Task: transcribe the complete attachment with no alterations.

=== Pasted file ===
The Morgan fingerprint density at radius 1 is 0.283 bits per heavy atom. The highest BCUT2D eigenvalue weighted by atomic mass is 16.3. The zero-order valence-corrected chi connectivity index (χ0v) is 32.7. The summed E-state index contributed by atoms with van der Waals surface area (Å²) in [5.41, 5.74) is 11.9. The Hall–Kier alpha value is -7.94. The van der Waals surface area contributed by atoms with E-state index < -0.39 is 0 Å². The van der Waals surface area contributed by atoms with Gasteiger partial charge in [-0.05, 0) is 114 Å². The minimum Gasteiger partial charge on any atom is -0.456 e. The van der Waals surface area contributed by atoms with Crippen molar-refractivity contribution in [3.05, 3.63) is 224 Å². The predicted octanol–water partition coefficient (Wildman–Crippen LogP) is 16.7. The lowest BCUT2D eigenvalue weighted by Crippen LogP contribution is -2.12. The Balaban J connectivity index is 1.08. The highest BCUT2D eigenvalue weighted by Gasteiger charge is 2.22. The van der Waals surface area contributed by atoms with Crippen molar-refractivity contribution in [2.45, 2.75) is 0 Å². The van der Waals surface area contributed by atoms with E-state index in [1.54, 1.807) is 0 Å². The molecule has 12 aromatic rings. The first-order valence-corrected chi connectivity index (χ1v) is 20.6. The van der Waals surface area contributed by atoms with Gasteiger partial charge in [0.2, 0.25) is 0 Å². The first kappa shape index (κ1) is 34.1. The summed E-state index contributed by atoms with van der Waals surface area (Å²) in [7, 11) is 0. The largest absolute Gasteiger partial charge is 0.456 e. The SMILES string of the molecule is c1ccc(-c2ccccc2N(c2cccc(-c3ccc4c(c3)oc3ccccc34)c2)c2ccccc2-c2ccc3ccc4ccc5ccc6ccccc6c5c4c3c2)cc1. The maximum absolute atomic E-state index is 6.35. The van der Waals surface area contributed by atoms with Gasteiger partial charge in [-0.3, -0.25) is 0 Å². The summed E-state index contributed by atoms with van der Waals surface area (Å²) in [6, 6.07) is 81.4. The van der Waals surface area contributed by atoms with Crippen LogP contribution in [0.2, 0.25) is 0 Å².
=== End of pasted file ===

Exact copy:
The Morgan fingerprint density at radius 1 is 0.283 bits per heavy atom. The highest BCUT2D eigenvalue weighted by atomic mass is 16.3. The zero-order valence-corrected chi connectivity index (χ0v) is 32.7. The summed E-state index contributed by atoms with van der Waals surface area (Å²) in [5.41, 5.74) is 11.9. The Hall–Kier alpha value is -7.94. The van der Waals surface area contributed by atoms with E-state index < -0.39 is 0 Å². The van der Waals surface area contributed by atoms with Gasteiger partial charge in [-0.05, 0) is 114 Å². The minimum Gasteiger partial charge on any atom is -0.456 e. The van der Waals surface area contributed by atoms with Crippen molar-refractivity contribution in [3.05, 3.63) is 224 Å². The predicted octanol–water partition coefficient (Wildman–Crippen LogP) is 16.7. The lowest BCUT2D eigenvalue weighted by Crippen LogP contribution is -2.12. The Balaban J connectivity index is 1.08. The highest BCUT2D eigenvalue weighted by Gasteiger charge is 2.22. The van der Waals surface area contributed by atoms with Crippen molar-refractivity contribution in [2.45, 2.75) is 0 Å². The van der Waals surface area contributed by atoms with E-state index in [1.54, 1.807) is 0 Å². The molecule has 12 aromatic rings. The first-order valence-corrected chi connectivity index (χ1v) is 20.6. The van der Waals surface area contributed by atoms with Gasteiger partial charge in [0.2, 0.25) is 0 Å². The first kappa shape index (κ1) is 34.1. The summed E-state index contributed by atoms with van der Waals surface area (Å²) in [7, 11) is 0. The largest absolute Gasteiger partial charge is 0.456 e. The SMILES string of the molecule is c1ccc(-c2ccccc2N(c2cccc(-c3ccc4c(c3)oc3ccccc34)c2)c2ccccc2-c2ccc3ccc4ccc5ccc6ccccc6c5c4c3c2)cc1. The maximum absolute atomic E-state index is 6.35. The van der Waals surface area contributed by atoms with Gasteiger partial charge in [-0.3, -0.25) is 0 Å². The summed E-state index contributed by atoms with van der Waals surface area (Å²) in [6, 6.07) is 81.4. The van der Waals surface area contributed by atoms with Crippen LogP contribution in [0.2, 0.25) is 0 Å².